March 25, 2017 7:36 pm Last modified: 3:12 pm

Analysis: What to Watch for as Congress Debates Health Care Law

The new Republican healthcare bill, titled the American Health Care Act, is moving through the House of Representatives despite taking increasing heat from the left and the right.

Major advocacy and industry groups such as AARP and the AMA, as well as moderate and liberal congressmen, are opposed due to fears it will cause millions to lose their health care coverage or face increased costs. The Congressional Budget Office gave credence to those fears when it announced that 24 million Americans would ultimately lose coverage under the new plan, and that among those who retained insurance, seniors would see their costs rise dramatically. On the right, the Freedom Caucus, and many of the major conservative groups oppose the bill because it leaves too many of Obamacare’s provisions intact and too big a role for the federal government for their liking.

If it passes, in anything like its current form, what does it mean for the Virgin Islands? The answer is that it’s hard to know. Apparently, the territories are largely not included in this bill and will be considered later, perhaps in the second or third phase that President Trump has spoken about. Despite, the lack of certainty, it’s useful to look at the major changes and speculate on the impact those could have on the VI if applied to us. Certainly, the proposed changes to Medicaid and the proposals to use the tax rebates to subsidize insurance costs would have a dramatic impact on the VI.

Some background may be useful. There has always been a national struggle over who pays for uncompensated and under-compensated health care. Hospitals, cities, rural counties, states and the federal government continually try to push the cost on each other. The Affordable Care Act, better known as Obamacare, transferred some of the responsibility for paying for uncompensated care from cities, counties and states and gave it to the federal government. Of the more than 20 million people who have gained coverage through the ACA, about half are covered under expanded Medicaid programs. Medicaid, the major payer of health care for low income people, is a federal and state partnership with both levels of government contributing to the cost. Obamacare provided an opportunity, largely at federal expense, for the states to expand their Medicaid programs and enroll more of their low-income population.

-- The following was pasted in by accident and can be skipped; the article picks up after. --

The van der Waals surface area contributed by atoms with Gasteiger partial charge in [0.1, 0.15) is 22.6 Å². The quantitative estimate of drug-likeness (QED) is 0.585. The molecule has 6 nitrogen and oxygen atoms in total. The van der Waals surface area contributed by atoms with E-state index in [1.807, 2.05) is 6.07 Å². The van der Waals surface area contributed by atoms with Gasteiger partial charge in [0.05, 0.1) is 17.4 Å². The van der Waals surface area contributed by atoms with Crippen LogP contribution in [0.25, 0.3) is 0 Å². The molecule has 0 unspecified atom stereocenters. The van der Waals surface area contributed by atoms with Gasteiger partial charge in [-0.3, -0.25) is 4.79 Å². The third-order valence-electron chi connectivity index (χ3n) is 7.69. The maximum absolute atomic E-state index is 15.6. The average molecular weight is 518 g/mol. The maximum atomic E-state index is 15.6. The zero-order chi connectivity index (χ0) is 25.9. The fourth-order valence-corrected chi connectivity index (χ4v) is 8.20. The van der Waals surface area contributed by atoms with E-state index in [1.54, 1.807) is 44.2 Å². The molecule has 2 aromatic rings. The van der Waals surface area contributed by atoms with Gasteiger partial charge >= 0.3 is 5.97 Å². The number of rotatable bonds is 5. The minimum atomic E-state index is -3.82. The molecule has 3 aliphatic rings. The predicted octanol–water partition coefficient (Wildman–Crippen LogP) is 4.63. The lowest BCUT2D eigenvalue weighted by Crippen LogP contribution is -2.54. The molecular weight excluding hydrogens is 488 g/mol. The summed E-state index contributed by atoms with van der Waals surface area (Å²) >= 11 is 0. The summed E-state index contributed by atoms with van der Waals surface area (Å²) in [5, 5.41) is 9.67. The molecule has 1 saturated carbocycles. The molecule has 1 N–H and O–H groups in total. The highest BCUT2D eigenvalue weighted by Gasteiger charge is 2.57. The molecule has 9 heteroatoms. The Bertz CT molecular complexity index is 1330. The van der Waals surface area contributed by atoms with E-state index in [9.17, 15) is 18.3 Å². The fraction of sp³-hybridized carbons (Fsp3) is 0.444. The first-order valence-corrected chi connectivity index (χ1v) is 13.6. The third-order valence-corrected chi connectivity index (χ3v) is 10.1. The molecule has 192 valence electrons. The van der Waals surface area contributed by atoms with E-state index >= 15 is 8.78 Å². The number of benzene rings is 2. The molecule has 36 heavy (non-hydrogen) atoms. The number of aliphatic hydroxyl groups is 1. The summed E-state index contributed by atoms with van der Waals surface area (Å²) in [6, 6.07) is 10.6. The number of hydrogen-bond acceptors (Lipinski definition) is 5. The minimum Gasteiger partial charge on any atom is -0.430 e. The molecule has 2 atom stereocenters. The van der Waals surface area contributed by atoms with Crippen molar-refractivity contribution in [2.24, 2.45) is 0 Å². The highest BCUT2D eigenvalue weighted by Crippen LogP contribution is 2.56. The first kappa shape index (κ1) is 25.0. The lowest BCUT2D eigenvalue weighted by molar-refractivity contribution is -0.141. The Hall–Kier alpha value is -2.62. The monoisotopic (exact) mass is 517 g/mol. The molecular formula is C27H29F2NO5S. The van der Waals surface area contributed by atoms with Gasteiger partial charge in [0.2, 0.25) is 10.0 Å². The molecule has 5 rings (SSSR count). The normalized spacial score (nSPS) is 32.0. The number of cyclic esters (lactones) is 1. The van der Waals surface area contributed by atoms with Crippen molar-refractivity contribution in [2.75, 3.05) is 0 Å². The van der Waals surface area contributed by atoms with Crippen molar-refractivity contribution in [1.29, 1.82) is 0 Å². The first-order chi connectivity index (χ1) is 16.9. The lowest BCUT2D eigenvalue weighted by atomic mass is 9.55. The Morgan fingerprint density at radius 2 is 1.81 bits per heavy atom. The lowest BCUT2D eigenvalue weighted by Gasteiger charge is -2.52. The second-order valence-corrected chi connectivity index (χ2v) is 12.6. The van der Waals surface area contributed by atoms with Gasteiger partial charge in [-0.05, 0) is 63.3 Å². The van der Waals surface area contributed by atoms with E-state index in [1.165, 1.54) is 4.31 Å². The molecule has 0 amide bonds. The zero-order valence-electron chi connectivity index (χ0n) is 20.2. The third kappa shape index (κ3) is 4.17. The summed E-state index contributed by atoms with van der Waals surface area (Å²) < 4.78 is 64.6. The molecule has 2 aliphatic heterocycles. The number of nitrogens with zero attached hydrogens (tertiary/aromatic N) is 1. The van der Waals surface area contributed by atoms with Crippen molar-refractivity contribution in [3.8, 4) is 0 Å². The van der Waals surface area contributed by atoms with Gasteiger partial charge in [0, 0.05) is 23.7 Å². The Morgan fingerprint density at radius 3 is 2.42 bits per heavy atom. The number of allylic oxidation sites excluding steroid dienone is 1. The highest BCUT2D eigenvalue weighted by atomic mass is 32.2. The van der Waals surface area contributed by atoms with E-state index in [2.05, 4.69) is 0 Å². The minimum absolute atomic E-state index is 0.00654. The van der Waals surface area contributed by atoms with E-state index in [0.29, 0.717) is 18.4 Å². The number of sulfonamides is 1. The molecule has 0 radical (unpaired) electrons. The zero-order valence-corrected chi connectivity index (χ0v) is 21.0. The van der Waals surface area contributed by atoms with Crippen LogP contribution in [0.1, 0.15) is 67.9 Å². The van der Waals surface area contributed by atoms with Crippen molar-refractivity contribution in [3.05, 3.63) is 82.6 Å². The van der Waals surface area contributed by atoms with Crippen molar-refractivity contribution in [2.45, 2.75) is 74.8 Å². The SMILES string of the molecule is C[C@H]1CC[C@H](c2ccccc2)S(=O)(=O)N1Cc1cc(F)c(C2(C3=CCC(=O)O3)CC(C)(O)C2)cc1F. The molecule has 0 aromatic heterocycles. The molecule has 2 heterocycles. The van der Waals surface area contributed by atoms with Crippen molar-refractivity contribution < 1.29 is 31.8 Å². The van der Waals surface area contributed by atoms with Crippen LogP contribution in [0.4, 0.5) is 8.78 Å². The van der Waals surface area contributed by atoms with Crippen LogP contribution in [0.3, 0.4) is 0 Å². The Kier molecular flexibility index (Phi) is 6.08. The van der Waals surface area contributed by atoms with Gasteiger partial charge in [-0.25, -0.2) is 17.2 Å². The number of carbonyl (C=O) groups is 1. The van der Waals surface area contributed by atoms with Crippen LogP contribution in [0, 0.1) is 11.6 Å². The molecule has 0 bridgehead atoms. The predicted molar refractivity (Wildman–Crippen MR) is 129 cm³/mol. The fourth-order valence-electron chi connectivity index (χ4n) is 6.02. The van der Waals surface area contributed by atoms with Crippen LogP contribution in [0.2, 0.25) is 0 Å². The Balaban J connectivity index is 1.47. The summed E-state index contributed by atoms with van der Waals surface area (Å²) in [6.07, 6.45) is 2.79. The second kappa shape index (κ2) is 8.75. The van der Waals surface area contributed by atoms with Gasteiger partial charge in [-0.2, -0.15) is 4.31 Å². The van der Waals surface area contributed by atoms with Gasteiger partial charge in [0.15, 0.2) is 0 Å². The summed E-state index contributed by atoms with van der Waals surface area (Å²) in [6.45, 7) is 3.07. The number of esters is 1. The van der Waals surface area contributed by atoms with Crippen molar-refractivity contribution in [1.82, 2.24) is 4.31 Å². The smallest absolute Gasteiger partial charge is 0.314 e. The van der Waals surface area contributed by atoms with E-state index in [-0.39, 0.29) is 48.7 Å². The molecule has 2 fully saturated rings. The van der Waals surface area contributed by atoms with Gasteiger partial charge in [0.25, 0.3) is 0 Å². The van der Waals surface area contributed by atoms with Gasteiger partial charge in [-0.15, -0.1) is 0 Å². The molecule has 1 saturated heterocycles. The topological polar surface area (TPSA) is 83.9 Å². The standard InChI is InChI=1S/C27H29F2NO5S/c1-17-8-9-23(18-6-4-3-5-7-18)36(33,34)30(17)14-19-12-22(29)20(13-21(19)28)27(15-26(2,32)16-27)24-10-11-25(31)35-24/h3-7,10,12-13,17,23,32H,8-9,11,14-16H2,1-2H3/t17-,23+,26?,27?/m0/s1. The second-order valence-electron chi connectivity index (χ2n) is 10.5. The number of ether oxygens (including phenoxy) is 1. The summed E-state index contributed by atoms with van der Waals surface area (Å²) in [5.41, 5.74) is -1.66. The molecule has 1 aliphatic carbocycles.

Obamacare can be thought of as a three-legged stool that needs all legs to remain in balance. One leg is the individual mandate requiring everyone to get coverage. The theory behind this is if younger, healthier people buy health insurance, the risk is spread among a larger and healthier pool and that drives down the cost of coverage. The second leg is a series of subsidies to help people buy insurance who cannot it without financial help. The third leg is market reform. This includes the requirements of not being able to turn down people, covering pre-existing conditions, eliminating annual and lifetime caps on coverage, providing mental health care and allowing children to remain on their parents’ insurance until age 26.

The Virgin Islands was included only on leg three. The individual mandate was not applied to us and we were not given the subsidies to help people buy insurance. The lack of federal subsidies largely torpedoed any chance we had to build an exchange. The insurance market reforms, minus the individual mandate and subsidies, may have led local insurance companies to be afraid that their clients would mostly consist of those needing lots of expensive health care which contributed to them leaving our market.

Back to the new bill. There are several areas for Virgin islanders to watch as it goes through the process and the territories are eventually addressed. One is the provision of providing tax breaks to help people purchase insurance. This is being done through allowing much larger annual amounts to be put tax free into health savings accounts and assisting with premium costs by providing refundable tax credits based on a formula that considers age and income. With our mirror tax system, either of these will be a blow to the VI treasury.